A coding error has meant Facebook misreported ad performance data to Aussie advertisers for more than a year. And, while the issue doesn’t seem to have affected small businesses, it highlights concerns over the digital advertising options available to them — or the lack thereof.
As first reported in The Sydney Morning Herald, Facebook has apologised for providing Australian advertisers with misleading information.
A coding error caused the platform to miscalculate ad metrics, including the number of people clicking on an ad on the app, or which ad users prefer.
That was going on for over a year, between August 15, 2019, and August 31, 2020.
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“While making improvements to our measurement products, we found a technical issue that impacted some conversion lift tests,” Paul McCrory, director of Facebook Australia, said in a statement.
“We’ve fixed this and are working with advertisers with impacted studies,” he added.
“This impacted less than 0.1% of advertisers in Australia.”
The social media giant is now offering free credits to those advertisers that have been significantly affected.
A spokesperson for Facebook said this is generally not an issue small- and medium-sized businesses will be affected by.
According to Facebook, the error occurred within its conversion lift tests function, which is designed to track the success of a campaign beyond simply recording the number of clicks it generates. That’s typically used by large ad agencies, on behalf of businesses with large budgets.
However, the error does highlight some concerns about Facebook, and global tech platforms more broadly, as platforms for small business advertising.
“Unfortunately, over-reporting return isn’t limited to just Facebook Ads,” Morris Bryant, co-founder and partner of digital marketing agency Sparro, tells SmartCompany.
“It’s the nature of digital advertising attribution where each channel reports in isolation. Even worse when that data, itself, becomes flawed.”
No single channel is able to give small businesses all of the answers, or all of the return they would like, he adds.
“Trusting each platform’s data is like giving the bank your credit card.”
A digital duopoly
Speaking to SmartCompany, Darren Urquhart, founder of digital marketing agency Rise Local, notes that Facebook is an important tool for small businesses, sometimes accounting for 100% of their marketing activities.
But, we’re basically looking at a duopoly. For small businesses, the options are Facebook or Google. Or, at least, that’s how it feels.
That places them in a precarious position.
“They should not put all their eggs in one basket,” Urquhart says.
Both platforms restrict the control advertisers have over their campaigns, to some extent, as well as the transparency around them, he suggests.
Google’s auction system, for example, by definition pushes ad costs up to unreasonable levels.
“As advertisers and their agencies increasingly bid each other up, Google just hoovers up all that margin,” Urquhart says.
“It comes directly out of the SME’s pocket,” he adds.
“It gets to the point where it doesn’t make economic or commercial sense.”
Back to the future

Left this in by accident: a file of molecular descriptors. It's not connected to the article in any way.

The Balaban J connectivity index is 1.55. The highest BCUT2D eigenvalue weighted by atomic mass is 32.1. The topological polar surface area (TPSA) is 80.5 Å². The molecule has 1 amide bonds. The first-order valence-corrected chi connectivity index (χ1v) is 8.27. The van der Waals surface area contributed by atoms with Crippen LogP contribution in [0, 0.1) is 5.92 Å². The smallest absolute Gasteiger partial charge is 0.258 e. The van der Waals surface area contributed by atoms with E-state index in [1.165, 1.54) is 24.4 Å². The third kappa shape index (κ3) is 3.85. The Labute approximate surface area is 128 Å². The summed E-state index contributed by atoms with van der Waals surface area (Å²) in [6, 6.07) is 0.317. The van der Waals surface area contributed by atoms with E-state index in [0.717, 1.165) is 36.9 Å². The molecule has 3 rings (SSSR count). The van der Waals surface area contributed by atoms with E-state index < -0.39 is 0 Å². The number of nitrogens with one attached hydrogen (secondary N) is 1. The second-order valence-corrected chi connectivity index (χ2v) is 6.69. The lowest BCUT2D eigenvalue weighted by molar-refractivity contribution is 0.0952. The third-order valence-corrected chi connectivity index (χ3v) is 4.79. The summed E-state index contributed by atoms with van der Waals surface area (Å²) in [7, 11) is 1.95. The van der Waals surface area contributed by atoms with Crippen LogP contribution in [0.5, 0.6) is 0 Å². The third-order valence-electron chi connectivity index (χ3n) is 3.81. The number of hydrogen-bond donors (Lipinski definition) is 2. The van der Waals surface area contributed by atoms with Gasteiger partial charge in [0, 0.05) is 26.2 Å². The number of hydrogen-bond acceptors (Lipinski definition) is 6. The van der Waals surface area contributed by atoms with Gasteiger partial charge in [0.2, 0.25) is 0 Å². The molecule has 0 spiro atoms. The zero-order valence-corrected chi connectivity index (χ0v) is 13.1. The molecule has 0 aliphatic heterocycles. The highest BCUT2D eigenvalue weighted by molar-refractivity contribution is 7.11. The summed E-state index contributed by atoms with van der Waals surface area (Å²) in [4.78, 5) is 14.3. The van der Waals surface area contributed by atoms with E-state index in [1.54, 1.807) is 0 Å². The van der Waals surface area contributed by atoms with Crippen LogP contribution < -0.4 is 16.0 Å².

That said, there are opportunities for those who think outside of the box.
Urquhart points to platforms such as Hipages that offer online directories for trades business, for example.
There’s also untapped potential in SMEs’ own databases — sometimes they have thousands of people at their disposal.
And, even though his business is all about digital advertising, Urquhart advocates for an offline presence too, and especially for businesses serving a local market.
For tradies, for example, direct mail is still often a winner. As is a good old-fashioned ad in the local paper.
“We’ve got to get creative again. We can’t just rely on easy leads from these two tech companies”.
The marketing world has almost gone full circle, Urquhart says. The digital space is saturated with ads and junk mail, while physical mailboxes sit empty.
“If you want to cut through to a target market, think about the old school ways of doing it.”
Staying in control
That’s not to say small businesses should swear off online or social media ad campaigns altogether. For Urquhart, it’s more about knowing what your options are and weighing them up, rather than falling into what seems like the ‘obvious’ thing to do.
“If you’re in a very niche market, I still think Google and Facebook can work for you,” he says.
But, if you’re a business selling a more generic service, such platforms might not be the right place to put all your advertising dollars.
The automated campaigns on offer tend to simply mean Google and Facebook are determining everything, Urquhart explains.
They may have AI smarts at their disposal. But that’s only valuable if you’ve got a big data set to work with, and a large target market.
If you’re a scaling startup, that could work. If you’re a hairdresser catering to a small town, perhaps not.
“Letting yourself fall into Google’s and Facebook’s insurance that they drive everything for you is a mistake,” Urquhart says.
“You want to maintain as much manual control over your campaigns as possible.”
Bryant adds that many successful digital-first brands have allocated 100% of their marketing budgets to Google and Facebook Ads, and seen significant growth as a result.
“More and more, though, brands are pushing up the traditional ‘funnel’ and looking to reach, engage, affect users over just making a direct sale,” he says.
“It means that media diversity and all that comes with it — the expectation of each channel, and your ability to track and benchmark it — becomes where the battleground where you win and lose.”